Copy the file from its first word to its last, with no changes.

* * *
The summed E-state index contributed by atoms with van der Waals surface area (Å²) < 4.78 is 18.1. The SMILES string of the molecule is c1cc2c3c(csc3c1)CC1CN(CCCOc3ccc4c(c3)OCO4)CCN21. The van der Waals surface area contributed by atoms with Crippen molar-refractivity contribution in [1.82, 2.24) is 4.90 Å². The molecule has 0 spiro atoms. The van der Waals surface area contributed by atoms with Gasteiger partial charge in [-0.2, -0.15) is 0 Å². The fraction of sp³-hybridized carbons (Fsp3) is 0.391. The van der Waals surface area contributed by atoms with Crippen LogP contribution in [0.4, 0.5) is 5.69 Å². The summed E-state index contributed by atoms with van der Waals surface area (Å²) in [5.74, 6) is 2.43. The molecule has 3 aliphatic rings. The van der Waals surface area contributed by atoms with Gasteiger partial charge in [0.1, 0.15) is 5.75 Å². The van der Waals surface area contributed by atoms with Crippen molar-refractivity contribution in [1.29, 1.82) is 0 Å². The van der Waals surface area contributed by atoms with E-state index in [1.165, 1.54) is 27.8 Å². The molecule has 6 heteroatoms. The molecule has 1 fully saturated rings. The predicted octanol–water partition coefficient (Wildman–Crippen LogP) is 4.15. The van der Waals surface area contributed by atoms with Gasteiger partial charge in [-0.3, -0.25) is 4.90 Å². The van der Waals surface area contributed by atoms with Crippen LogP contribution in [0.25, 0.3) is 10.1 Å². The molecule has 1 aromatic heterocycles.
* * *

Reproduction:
The summed E-state index contributed by atoms with van der Waals surface area (Å²) < 4.78 is 18.1. The SMILES string of the molecule is c1cc2c3c(csc3c1)CC1CN(CCCOc3ccc4c(c3)OCO4)CCN21. The van der Waals surface area contributed by atoms with Crippen molar-refractivity contribution in [1.82, 2.24) is 4.90 Å². The molecule has 0 spiro atoms. The van der Waals surface area contributed by atoms with Gasteiger partial charge in [-0.2, -0.15) is 0 Å². The fraction of sp³-hybridized carbons (Fsp3) is 0.391. The van der Waals surface area contributed by atoms with Crippen LogP contribution in [0.4, 0.5) is 5.69 Å². The summed E-state index contributed by atoms with van der Waals surface area (Å²) in [5.74, 6) is 2.43. The molecule has 3 aliphatic rings. The van der Waals surface area contributed by atoms with Gasteiger partial charge in [0.1, 0.15) is 5.75 Å². The van der Waals surface area contributed by atoms with Crippen molar-refractivity contribution in [1.29, 1.82) is 0 Å². The van der Waals surface area contributed by atoms with E-state index in [1.165, 1.54) is 27.8 Å². The molecule has 6 heteroatoms. The molecule has 1 fully saturated rings. The predicted octanol–water partition coefficient (Wildman–Crippen LogP) is 4.15. The van der Waals surface area contributed by atoms with Gasteiger partial charge in [-0.3, -0.25) is 4.90 Å². The van der Waals surface area contributed by atoms with Crippen LogP contribution in [0.25, 0.3) is 10.1 Å². The molecule has 1 aromatic heterocycles.